Your health care provider will start with a thorough physical examination and medical history.
Your provider might then recommend:
- Brain imaging. MRI or CT images can reveal any swelling of the brain or another condition that might be causing your symptoms, such as a tumor.
- Spinal tap, known as a lumbar puncture. A needle inserted into your lower back removes a small amount of cerebrospinal fluid (CSF), the protective fluid that surrounds the brain and spinal column. Changes in this fluid can point to infection and inflammation in the brain. Sometimes samples of CSF can be tested to identify the cause. This may include testing for infection or presence of antibodies associated with autoimmune encephalitis.
- Other lab tests. Samples of blood, urine or excretions from the back of the throat can be tested for viruses or other infectious agents.
- Electroencephalogram (EEG). Electrodes affixed to your scalp record the brain's electrical activity. Certain abnormal patterns may indicate a diagnosis of encephalitis.
- Body imaging. Sometimes, autoimmune encephalitis may be triggered by an abnormal immune response to a tumor, benign or cancerous, in your body. Your health care provider may order imaging studies, such as ultrasound, MRI, CT or CT-PET scans. These scans may look at your chest, abdomen or pelvis to check for these tumors. If a mass is found, a small piece of it may be removed to study it in a lab. This is known as a biopsy.
- Brain biopsy. Rarely, a small sample of brain tissue might be removed for testing. A brain biopsy is usually done only if symptoms are worsening and treatments are having no effect.
Treatment for mild encephalitis usually consists of:
- Bed rest.
- Plenty of fluids.
- Anti-inflammatory medicines — such as acetaminophen (Tylenol, others), ibuprofen (Advil, Motrin IB, others) and naproxen sodium (Aleve) — to relieve headaches and fevers.
Encephalitis caused by certain viruses usually requires antiviral treatment.
Antiviral medicines commonly used to treat encephalitis include:
- Acyclovir (Zovirax).
- Ganciclovir (Zirgan).
- Foscarnet (Foscavir).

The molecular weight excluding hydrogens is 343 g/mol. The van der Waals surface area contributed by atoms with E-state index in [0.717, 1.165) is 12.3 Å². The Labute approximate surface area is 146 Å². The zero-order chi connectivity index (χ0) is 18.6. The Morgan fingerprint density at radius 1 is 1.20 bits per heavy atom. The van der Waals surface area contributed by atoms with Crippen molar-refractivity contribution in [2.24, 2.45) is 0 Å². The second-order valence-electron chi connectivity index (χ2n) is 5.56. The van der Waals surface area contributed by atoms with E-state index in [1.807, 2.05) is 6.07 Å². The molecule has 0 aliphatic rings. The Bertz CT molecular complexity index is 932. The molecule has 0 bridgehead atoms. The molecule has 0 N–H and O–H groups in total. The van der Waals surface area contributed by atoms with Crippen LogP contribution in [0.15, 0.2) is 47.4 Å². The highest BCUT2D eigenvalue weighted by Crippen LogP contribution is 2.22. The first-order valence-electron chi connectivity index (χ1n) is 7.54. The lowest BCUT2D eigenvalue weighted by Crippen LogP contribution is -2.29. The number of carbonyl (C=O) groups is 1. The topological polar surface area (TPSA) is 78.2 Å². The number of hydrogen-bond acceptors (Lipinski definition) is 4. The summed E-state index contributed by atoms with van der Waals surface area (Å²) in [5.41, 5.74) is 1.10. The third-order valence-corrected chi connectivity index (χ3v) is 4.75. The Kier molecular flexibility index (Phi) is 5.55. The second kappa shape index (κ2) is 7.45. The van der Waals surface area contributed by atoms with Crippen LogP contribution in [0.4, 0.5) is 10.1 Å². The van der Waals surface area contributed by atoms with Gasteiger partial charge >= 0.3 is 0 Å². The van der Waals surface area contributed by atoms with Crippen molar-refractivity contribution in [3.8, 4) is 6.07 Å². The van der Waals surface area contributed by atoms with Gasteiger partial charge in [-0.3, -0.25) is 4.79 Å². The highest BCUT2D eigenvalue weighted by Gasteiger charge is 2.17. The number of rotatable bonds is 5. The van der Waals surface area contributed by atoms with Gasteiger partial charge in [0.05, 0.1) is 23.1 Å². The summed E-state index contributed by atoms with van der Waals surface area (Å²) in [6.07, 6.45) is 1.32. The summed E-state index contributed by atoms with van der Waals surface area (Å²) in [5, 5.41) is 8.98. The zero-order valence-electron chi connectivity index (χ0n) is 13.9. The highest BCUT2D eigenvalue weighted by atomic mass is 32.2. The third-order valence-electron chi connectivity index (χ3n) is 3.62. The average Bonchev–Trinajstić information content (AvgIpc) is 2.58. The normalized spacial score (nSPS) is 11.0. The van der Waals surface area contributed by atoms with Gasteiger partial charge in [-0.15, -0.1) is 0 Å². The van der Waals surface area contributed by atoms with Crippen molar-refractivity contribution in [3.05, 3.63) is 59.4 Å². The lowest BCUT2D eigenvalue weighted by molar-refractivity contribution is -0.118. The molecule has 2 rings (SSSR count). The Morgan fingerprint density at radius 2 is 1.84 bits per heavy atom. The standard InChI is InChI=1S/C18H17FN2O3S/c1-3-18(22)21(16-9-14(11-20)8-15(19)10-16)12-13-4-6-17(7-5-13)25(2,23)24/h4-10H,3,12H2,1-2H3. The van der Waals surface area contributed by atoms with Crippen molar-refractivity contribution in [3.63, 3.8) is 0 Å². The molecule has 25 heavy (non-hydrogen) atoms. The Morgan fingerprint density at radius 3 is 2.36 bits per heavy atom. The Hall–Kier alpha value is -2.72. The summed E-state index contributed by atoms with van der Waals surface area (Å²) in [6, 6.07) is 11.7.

Some viruses, such as insect-borne viruses, don't respond to these treatments. But because the specific virus may not be identified immediately or at all, health care providers often recommend immediate treatment with acyclovir. Acyclovir can be effective against HSV, which can result in significant complications when not treated promptly.
Antiviral medicines are generally well tolerated. Rarely, side effects can include kidney damage.
If the tests show an autoimmune cause of encephalitis, then medicines that target your immune system, known as immunomodulatory medicines, or other treatments may be started. These may include:
- Intravenous or oral corticosteroids.
- Intravenous immunoglobulin.
- Plasma exchange.
Some people with autoimmune encephalitis need long-term treatment with immunosuppressive medicines. These may include azathioprine (Imuran, Azasan), mycophenolate mofetil (CellCept), rituximab (Rituxan) or tocilizumab (Actemra).
Autoimmune encephalitis caused by tumors may require treatment of those tumors. This may include surgery, radiation, chemotherapy or a combination of treatments.
People who are hospitalized with severe encephalitis might need:
- Breathing assistance, as well as careful monitoring of breathing and heart function.
- Intravenous fluids to ensure proper hydration and levels of essential minerals.
- Anti-inflammatory medicines, such as corticosteroids, to reduce swelling and pressure within the skull.
- Anticonvulsant medicines, such as phenytoin (Dilantin), to stop or prevent seizures.
If you experience complications of encephalitis, you might need additional therapy, such as:
- Brain rehabilitation to improve cognition and memory.
- Physical therapy to improve strength, flexibility, balance, motor coordination and mobility.
- Occupational therapy to develop everyday skills and to use adaptive products that help with everyday activities.
- Speech therapy to relearn muscle control and coordination to produce speech.
- Psychotherapy to learn coping strategies and new behavioral skills to improve mood disorders or address personality changes.
Explore Mayo Clinic studies testing new treatments, interventions and tests as a means to prevent, detect, treat or manage this condition.
Preparing for your appointment
Serious illness associated with encephalitis is usually severe and relatively sudden, so seek emergency care. The emergency care team will likely include specialists in infectious diseases, the brain and nervous system (neurologist).
Questions from your doctor
You may need to answer these questions, or answer them on behalf of your child or another person with severe illness:
- When did the symptoms begin?
- Have you recently started taking any new medicines? If so, what is the medicine?
- Have you been bitten by a mosquito or tick during the past few weeks?
- Have you traveled recently? Where?
- Have you recently had a cold, flu or other illness?
- Are you up to date on your immunizations? When was your last one?
- Have you had any exposure to wild animals or known toxins recently?
- Have you had unprotected sex with a new or long-term sexual partner?
- Do you have a condition or take any medicines that result in a weakened immune system?
- Do you have an autoimmune condition or do autoimmune conditions run in the family?